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Understanding Insurance Terms: Admitted Carriers and Non-Admitted Carriers?

We understand that purchasing insurance can be challenging. There are all kinds of confusing terms floating around, and it can be hard to understand what you need, and what you’re buying. We’re here to help. In the past, we’ve covered terms such as “deductible,” “premium,” “additional insured” and more, to explain some terms you may not understand.

If you’ve been shopping around for the best insurance for your business, you might have come across the terms “admitted” and “non-admitted” or “surplus-lines” insurance carriers. Those terms can be confusing. In this case, they generally refer to the type of regulation a given insurance company must follow.

Here’s an overview of what these terms mean and how they could impact you as a business owner.

Admitted Carriers

admitted insurance carrier

An “admitted” insurance carrier has been approved by a state’s Insurance Department. Next Insurance currently works only with admitted carriers.

Admitted carriers must satisfy stringent requirements for doing business. Here are the main examples of those requirements:

  • Admitted carriers must have every insurance product they sell as well as their rates approved by state Departments of Insurance.
  • Admitted carriers are backed by state guarantee funds, up to a limit set by the state. That means that appropriate claims will be paid out even if something happens to the insurer, causing them to become insolvent and leaving them unable to pay claims directly.
  • An admitted carrier’s claims decisions can be appealed to the state Insurance Department if the claim was improperly handled.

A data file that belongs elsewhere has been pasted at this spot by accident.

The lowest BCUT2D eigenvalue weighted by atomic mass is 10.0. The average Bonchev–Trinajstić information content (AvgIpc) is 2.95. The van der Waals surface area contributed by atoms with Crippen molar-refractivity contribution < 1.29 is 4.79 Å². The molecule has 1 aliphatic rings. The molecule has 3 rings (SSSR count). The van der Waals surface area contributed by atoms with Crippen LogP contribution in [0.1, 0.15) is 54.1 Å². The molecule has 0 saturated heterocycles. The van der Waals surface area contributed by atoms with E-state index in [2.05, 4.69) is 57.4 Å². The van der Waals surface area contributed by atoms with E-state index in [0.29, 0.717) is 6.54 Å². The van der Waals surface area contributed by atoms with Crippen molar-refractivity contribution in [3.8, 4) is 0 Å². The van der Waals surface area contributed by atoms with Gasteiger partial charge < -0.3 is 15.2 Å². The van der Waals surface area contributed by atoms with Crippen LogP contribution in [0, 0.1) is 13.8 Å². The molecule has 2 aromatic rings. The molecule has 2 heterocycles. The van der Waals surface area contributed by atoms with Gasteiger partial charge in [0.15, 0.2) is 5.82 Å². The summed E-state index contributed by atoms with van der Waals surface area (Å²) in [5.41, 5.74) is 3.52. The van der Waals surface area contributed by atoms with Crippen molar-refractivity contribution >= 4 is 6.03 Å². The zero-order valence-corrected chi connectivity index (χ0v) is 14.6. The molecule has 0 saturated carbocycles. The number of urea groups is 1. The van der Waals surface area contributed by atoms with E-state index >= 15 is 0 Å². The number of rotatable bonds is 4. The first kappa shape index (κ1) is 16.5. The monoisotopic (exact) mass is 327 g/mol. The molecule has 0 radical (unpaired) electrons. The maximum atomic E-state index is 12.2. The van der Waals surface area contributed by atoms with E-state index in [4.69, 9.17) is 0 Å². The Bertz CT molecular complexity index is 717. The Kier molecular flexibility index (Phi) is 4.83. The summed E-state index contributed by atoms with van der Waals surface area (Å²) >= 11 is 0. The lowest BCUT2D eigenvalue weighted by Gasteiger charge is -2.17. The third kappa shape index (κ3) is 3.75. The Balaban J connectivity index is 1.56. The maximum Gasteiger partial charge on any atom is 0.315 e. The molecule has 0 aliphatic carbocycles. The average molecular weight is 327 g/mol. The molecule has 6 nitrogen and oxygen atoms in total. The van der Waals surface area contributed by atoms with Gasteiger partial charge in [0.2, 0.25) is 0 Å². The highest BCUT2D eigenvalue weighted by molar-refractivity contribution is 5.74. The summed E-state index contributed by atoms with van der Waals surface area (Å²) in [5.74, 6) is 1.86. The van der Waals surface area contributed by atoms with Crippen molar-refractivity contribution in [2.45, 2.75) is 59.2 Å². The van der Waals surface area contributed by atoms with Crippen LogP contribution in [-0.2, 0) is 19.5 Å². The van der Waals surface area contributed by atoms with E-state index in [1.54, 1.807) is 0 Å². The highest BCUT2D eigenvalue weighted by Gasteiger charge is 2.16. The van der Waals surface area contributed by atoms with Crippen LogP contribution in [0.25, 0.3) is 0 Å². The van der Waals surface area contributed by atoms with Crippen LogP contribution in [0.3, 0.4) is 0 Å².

• Admitted carriers are required to file their rates with the state, so they have much less flexibility in what they can charge.

Non-Admitted or Surplus-Lines Carriers

On the flip side, a “non-admitted” insurance carrier is regulated by state Surplus Lines Offices, rather than state Insurance Departments. This regulation is far less invasive than that of admitted carriers.

Defining characteristics of a non-admitted carrier include:

  • Once they are approved to conduct business by the Surplus Lines Office, non-admitted carriers don’t need to have their individual products approved.
  • Non-admitted carriers have much greater flexibility in both products and pricing. That enables them to offer policies to cover unique and specific risks that admitted carriers might not be able to, such as skydiving.
  • Each non-admitted carrier must carry a very high capital reserve in order to operate, due to their not being backed by the state guarantee funds.
  • Non-admitted carriers are subject to higher taxes and fees than admitted carriers, which may make them more expensive in some cases.

There are pros and cons to buying from both admitted and non-admitted carriers.

Non-admitted carriers have more flexibility in product offerings, since they have to adhere to fewer regulations. But since they have to adhere to fewer state regulations, policies from non-admitted carriers can be risky if written by inexperienced insurance agents. There’s no black and white on what’s better across-the-board.

It’s important to conduct research on the background and knowledge of the specific companies you might choose to work with before you choose to buy business insurance.

Do the companies you are considering have solid reviews, the features you need, and insurance products that are relevant for you? If businesses like yours have had good experiences, there’s a wide variety of online features available and the insurance is designed around your needs, those are all good signs.

Knowing the difference between admitted and non-admitted carriers can better position you to make the best insurance choice for your business. You’ve worked hard to establish your business and we want to help you make sure you make an informed choice for how to get the business insurance you need.

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